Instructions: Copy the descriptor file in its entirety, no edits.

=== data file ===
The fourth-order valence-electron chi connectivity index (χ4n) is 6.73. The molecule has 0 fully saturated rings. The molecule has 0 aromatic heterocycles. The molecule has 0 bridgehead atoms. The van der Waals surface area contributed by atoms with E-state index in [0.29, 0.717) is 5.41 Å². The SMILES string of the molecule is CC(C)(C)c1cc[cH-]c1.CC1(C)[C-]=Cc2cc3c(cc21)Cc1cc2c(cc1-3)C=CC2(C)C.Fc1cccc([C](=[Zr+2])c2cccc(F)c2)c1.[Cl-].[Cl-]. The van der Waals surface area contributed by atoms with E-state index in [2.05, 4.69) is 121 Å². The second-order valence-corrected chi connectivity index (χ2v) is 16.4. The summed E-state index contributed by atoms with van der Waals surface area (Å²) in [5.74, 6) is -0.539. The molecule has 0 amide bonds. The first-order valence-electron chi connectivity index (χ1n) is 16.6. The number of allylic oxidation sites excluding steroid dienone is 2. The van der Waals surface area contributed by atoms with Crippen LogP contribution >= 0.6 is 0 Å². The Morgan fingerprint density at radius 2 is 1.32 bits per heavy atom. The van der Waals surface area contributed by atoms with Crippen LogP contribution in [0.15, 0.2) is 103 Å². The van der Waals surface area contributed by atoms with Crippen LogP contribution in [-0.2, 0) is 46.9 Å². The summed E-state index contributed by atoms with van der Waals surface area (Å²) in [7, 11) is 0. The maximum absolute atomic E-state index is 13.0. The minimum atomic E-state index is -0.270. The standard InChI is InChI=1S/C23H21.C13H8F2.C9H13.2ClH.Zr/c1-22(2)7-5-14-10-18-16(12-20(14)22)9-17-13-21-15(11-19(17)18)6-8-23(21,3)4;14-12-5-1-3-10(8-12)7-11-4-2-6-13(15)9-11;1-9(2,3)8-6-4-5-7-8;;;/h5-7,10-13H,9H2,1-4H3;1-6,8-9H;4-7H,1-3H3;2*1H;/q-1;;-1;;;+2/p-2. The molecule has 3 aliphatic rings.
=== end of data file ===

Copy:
The fourth-order valence-electron chi connectivity index (χ4n) is 6.73. The molecule has 0 fully saturated rings. The molecule has 0 aromatic heterocycles. The molecule has 0 bridgehead atoms. The van der Waals surface area contributed by atoms with E-state index in [0.29, 0.717) is 5.41 Å². The SMILES string of the molecule is CC(C)(C)c1cc[cH-]c1.CC1(C)[C-]=Cc2cc3c(cc21)Cc1cc2c(cc1-3)C=CC2(C)C.Fc1cccc([C](=[Zr+2])c2cccc(F)c2)c1.[Cl-].[Cl-]. The van der Waals surface area contributed by atoms with E-state index in [2.05, 4.69) is 121 Å². The second-order valence-corrected chi connectivity index (χ2v) is 16.4. The summed E-state index contributed by atoms with van der Waals surface area (Å²) in [5.74, 6) is -0.539. The molecule has 0 amide bonds. The first-order valence-electron chi connectivity index (χ1n) is 16.6. The number of allylic oxidation sites excluding steroid dienone is 2. The van der Waals surface area contributed by atoms with Crippen LogP contribution >= 0.6 is 0 Å². The Morgan fingerprint density at radius 2 is 1.32 bits per heavy atom. The van der Waals surface area contributed by atoms with Crippen LogP contribution in [0.15, 0.2) is 103 Å². The van der Waals surface area contributed by atoms with Crippen LogP contribution in [-0.2, 0) is 46.9 Å². The summed E-state index contributed by atoms with van der Waals surface area (Å²) in [7, 11) is 0. The maximum absolute atomic E-state index is 13.0. The minimum atomic E-state index is -0.270. The standard InChI is InChI=1S/C23H21.C13H8F2.C9H13.2ClH.Zr/c1-22(2)7-5-14-10-18-16(12-20(14)22)9-17-13-21-15(11-19(17)18)6-8-23(21,3)4;14-12-5-1-3-10(8-12)7-11-4-2-6-13(15)9-11;1-9(2,3)8-6-4-5-7-8;;;/h5-7,10-13H,9H2,1-4H3;1-6,8-9H;4-7H,1-3H3;2*1H;/q-1;;-1;;;+2/p-2. The molecule has 3 aliphatic rings.